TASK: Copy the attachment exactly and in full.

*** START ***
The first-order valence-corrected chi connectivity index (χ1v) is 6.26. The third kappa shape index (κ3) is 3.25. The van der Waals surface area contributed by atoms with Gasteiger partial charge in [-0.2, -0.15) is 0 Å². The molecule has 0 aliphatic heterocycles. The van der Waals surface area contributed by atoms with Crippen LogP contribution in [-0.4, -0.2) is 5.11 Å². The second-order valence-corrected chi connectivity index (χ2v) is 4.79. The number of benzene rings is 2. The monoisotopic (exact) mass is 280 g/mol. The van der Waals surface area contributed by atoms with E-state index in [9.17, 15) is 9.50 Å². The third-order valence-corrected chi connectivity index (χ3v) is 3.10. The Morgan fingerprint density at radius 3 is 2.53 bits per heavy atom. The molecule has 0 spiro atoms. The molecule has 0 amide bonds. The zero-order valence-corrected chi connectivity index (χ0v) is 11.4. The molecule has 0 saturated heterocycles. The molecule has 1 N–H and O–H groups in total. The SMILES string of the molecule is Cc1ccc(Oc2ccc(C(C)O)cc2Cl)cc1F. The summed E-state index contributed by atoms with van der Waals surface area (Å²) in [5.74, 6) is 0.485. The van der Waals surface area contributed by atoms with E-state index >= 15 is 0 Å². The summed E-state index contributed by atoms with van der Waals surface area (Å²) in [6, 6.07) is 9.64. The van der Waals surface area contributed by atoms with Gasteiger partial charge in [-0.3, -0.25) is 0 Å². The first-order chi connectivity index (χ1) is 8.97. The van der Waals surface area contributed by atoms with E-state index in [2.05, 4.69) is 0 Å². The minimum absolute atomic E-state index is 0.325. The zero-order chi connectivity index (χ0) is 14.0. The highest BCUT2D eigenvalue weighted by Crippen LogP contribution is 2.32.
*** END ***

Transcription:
The first-order valence-corrected chi connectivity index (χ1v) is 6.26. The third kappa shape index (κ3) is 3.25. The van der Waals surface area contributed by atoms with Gasteiger partial charge in [-0.2, -0.15) is 0 Å². The molecule has 0 aliphatic heterocycles. The van der Waals surface area contributed by atoms with Crippen LogP contribution in [-0.4, -0.2) is 5.11 Å². The second-order valence-corrected chi connectivity index (χ2v) is 4.79. The number of benzene rings is 2. The monoisotopic (exact) mass is 280 g/mol. The van der Waals surface area contributed by atoms with E-state index in [9.17, 15) is 9.50 Å². The third-order valence-corrected chi connectivity index (χ3v) is 3.10. The Morgan fingerprint density at radius 3 is 2.53 bits per heavy atom. The molecule has 0 spiro atoms. The molecule has 0 amide bonds. The zero-order valence-corrected chi connectivity index (χ0v) is 11.4. The molecule has 0 saturated heterocycles. The molecule has 1 N–H and O–H groups in total. The SMILES string of the molecule is Cc1ccc(Oc2ccc(C(C)O)cc2Cl)cc1F. The summed E-state index contributed by atoms with van der Waals surface area (Å²) in [5.74, 6) is 0.485. The van der Waals surface area contributed by atoms with E-state index >= 15 is 0 Å². The summed E-state index contributed by atoms with van der Waals surface area (Å²) in [6, 6.07) is 9.64. The van der Waals surface area contributed by atoms with Gasteiger partial charge in [-0.3, -0.25) is 0 Å². The first-order chi connectivity index (χ1) is 8.97. The van der Waals surface area contributed by atoms with E-state index in [2.05, 4.69) is 0 Å². The minimum absolute atomic E-state index is 0.325. The zero-order chi connectivity index (χ0) is 14.0. The highest BCUT2D eigenvalue weighted by Crippen LogP contribution is 2.32.